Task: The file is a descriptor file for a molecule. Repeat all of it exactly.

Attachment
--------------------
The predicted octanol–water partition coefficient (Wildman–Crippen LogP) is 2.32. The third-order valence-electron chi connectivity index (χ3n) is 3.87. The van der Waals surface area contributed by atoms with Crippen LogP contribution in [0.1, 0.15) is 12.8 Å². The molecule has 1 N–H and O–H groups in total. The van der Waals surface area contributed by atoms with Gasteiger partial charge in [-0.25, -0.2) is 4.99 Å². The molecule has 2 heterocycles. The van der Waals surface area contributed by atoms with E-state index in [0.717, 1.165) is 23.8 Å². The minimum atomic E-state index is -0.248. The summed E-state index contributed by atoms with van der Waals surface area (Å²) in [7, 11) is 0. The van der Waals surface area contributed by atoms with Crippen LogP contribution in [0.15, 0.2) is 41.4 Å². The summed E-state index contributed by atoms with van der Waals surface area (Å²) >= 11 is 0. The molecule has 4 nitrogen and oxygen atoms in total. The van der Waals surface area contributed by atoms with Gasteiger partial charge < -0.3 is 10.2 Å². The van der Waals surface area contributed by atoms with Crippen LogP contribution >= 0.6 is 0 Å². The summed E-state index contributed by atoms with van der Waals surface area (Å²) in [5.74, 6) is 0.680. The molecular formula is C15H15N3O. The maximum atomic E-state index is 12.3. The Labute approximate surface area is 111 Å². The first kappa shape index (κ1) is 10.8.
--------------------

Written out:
The predicted octanol–water partition coefficient (Wildman–Crippen LogP) is 2.32. The third-order valence-electron chi connectivity index (χ3n) is 3.87. The van der Waals surface area contributed by atoms with Crippen LogP contribution in [0.1, 0.15) is 12.8 Å². The molecule has 1 N–H and O–H groups in total. The van der Waals surface area contributed by atoms with Gasteiger partial charge in [-0.25, -0.2) is 4.99 Å². The molecule has 2 heterocycles. The van der Waals surface area contributed by atoms with E-state index in [0.717, 1.165) is 23.8 Å². The minimum atomic E-state index is -0.248. The summed E-state index contributed by atoms with van der Waals surface area (Å²) in [7, 11) is 0. The van der Waals surface area contributed by atoms with Crippen LogP contribution in [0.15, 0.2) is 41.4 Å². The summed E-state index contributed by atoms with van der Waals surface area (Å²) >= 11 is 0. The molecule has 4 nitrogen and oxygen atoms in total. The van der Waals surface area contributed by atoms with Gasteiger partial charge < -0.3 is 10.2 Å². The van der Waals surface area contributed by atoms with Crippen LogP contribution >= 0.6 is 0 Å². The summed E-state index contributed by atoms with van der Waals surface area (Å²) in [5.74, 6) is 0.680. The molecular formula is C15H15N3O. The maximum atomic E-state index is 12.3. The Labute approximate surface area is 111 Å². The first kappa shape index (κ1) is 10.8.